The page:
8th grade social studies teacher Diane Tirado claims she was fired for refusing to grade her students after they failed to hand in their homework.
Her dismissal occurred when she gave her students their first assignment of the semester. Diana asked them to keep an “explorers notebook” for two weeks just as a 15th century explorer would have.
The assignment required the kids to take notes of historical events and draw maps.
Tirado says that some parents complained about the hefty workload placed on the kids.
“I got called down to the principal’s office because parents were not happy with me. It was ruining my life for weeks.”
Apparently it was then that she learned about the school’s “No Zero” policy. She told The New York Post:
“I was not allowed to give anything lower than a 50”
But when a group of students failed to hand in the assignment she decided not to give them a grade.
“I’m used to kids not handing in work… but then chasing them until the report cards are in to make sure they make it up,” with extra credit, she said. “But I don’t give a grade for nothing.”
Tirado received a letter from the principal relieving her of her position. Because she had only been working at the school for two months under a probationary period, there was no cause mentioned for her firing.
Even though there was no official reason why she was let go she say’s she knows exactly why.
“I loudly bucked the system, I refused to do their policy. I guess you would call that defiance.”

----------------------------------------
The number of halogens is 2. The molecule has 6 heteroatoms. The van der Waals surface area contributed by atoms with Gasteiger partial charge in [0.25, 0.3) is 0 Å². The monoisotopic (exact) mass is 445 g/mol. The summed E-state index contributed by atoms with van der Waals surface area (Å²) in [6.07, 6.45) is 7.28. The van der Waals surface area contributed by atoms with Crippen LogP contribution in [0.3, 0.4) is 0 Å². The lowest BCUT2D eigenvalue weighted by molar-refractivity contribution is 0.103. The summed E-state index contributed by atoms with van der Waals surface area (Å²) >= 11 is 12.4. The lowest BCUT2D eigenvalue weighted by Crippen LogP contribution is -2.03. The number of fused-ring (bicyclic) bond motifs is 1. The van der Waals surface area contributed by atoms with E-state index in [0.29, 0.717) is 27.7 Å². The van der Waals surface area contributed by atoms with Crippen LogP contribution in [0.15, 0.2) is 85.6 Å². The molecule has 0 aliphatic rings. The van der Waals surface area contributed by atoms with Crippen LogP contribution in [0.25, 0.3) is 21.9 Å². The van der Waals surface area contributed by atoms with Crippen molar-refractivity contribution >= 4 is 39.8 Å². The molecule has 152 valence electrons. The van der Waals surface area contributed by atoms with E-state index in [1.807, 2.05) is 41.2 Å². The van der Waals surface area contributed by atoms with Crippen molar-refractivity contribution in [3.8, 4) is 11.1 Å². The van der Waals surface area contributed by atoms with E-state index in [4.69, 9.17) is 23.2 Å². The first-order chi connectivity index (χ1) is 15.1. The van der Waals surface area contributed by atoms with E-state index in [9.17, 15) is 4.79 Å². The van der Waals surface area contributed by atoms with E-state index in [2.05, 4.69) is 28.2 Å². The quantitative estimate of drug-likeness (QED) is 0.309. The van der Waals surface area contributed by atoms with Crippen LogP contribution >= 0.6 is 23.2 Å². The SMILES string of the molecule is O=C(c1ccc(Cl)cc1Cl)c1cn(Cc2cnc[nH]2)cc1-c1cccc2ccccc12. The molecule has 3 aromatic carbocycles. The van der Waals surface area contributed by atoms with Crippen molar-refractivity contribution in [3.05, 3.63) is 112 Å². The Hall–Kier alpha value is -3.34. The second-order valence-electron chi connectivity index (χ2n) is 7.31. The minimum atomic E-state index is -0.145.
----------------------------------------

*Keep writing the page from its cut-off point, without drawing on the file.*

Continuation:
On her final day she left the kids a farewell message on the class whiteboard.
“Bye kids. Mrs. Tirado loves you and wishes you the best in life!” “I have been fired for refusing to give you a 50% for not handing anything in.”
The image of her message, which she posted to Facebook, has been shared over 1,000 times.
“It’s absurd to give someone something for nothing and to do that is creating a future that is pretty darn bleak,”
“We’re creating monsters out of our children,” she added. “We give them too much.. people that experience that kind of childhood then that’s what you want, you’re entitled for the rest of your life.”
The school denies having a no zero policy, a spokesperson said:
“There is no district or individual school policy prohibiting teachers from recording a grade of zero for work not turned in.”
Tirado maintains that the policy is there in the school student and paernt handbook in big red letters. A screen shot taken from the school handbook appears to show that she is right.